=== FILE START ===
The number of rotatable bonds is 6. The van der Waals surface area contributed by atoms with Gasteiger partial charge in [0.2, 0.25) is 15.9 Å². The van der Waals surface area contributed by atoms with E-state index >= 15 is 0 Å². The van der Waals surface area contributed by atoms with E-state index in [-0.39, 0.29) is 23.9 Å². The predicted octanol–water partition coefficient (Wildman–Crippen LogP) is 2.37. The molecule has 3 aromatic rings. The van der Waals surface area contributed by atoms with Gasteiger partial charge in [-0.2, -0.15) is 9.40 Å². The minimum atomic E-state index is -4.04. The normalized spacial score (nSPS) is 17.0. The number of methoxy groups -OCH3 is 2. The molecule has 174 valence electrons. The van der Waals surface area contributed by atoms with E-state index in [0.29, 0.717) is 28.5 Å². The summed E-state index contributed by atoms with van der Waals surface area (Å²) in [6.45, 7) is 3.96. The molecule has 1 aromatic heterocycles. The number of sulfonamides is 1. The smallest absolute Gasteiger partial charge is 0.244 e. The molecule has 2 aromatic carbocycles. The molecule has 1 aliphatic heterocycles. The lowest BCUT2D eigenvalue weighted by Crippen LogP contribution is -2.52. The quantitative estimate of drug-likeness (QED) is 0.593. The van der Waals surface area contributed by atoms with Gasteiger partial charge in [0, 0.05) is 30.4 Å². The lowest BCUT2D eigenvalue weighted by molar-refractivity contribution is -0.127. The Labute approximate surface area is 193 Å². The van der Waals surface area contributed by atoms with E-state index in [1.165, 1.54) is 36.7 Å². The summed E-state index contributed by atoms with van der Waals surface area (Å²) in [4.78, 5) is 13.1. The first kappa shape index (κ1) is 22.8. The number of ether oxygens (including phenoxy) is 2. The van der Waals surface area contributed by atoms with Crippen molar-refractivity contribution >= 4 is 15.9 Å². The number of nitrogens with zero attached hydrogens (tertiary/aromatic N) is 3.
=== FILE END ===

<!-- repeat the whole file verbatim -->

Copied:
The number of rotatable bonds is 6. The van der Waals surface area contributed by atoms with Gasteiger partial charge in [0.2, 0.25) is 15.9 Å². The van der Waals surface area contributed by atoms with E-state index >= 15 is 0 Å². The van der Waals surface area contributed by atoms with E-state index in [-0.39, 0.29) is 23.9 Å². The predicted octanol–water partition coefficient (Wildman–Crippen LogP) is 2.37. The molecule has 3 aromatic rings. The van der Waals surface area contributed by atoms with Gasteiger partial charge in [-0.2, -0.15) is 9.40 Å². The minimum atomic E-state index is -4.04. The normalized spacial score (nSPS) is 17.0. The number of methoxy groups -OCH3 is 2. The molecule has 174 valence electrons. The van der Waals surface area contributed by atoms with E-state index in [0.29, 0.717) is 28.5 Å². The summed E-state index contributed by atoms with van der Waals surface area (Å²) in [6.45, 7) is 3.96. The molecule has 1 aromatic heterocycles. The number of sulfonamides is 1. The smallest absolute Gasteiger partial charge is 0.244 e. The molecule has 2 aromatic carbocycles. The molecule has 1 aliphatic heterocycles. The lowest BCUT2D eigenvalue weighted by Crippen LogP contribution is -2.52. The quantitative estimate of drug-likeness (QED) is 0.593. The van der Waals surface area contributed by atoms with Gasteiger partial charge in [0, 0.05) is 30.4 Å². The lowest BCUT2D eigenvalue weighted by molar-refractivity contribution is -0.127. The Labute approximate surface area is 193 Å². The van der Waals surface area contributed by atoms with E-state index in [1.165, 1.54) is 36.7 Å². The summed E-state index contributed by atoms with van der Waals surface area (Å²) in [4.78, 5) is 13.1. The first kappa shape index (κ1) is 22.8. The number of ether oxygens (including phenoxy) is 2. The van der Waals surface area contributed by atoms with Crippen molar-refractivity contribution >= 4 is 15.9 Å². The number of nitrogens with zero attached hydrogens (tertiary/aromatic N) is 3.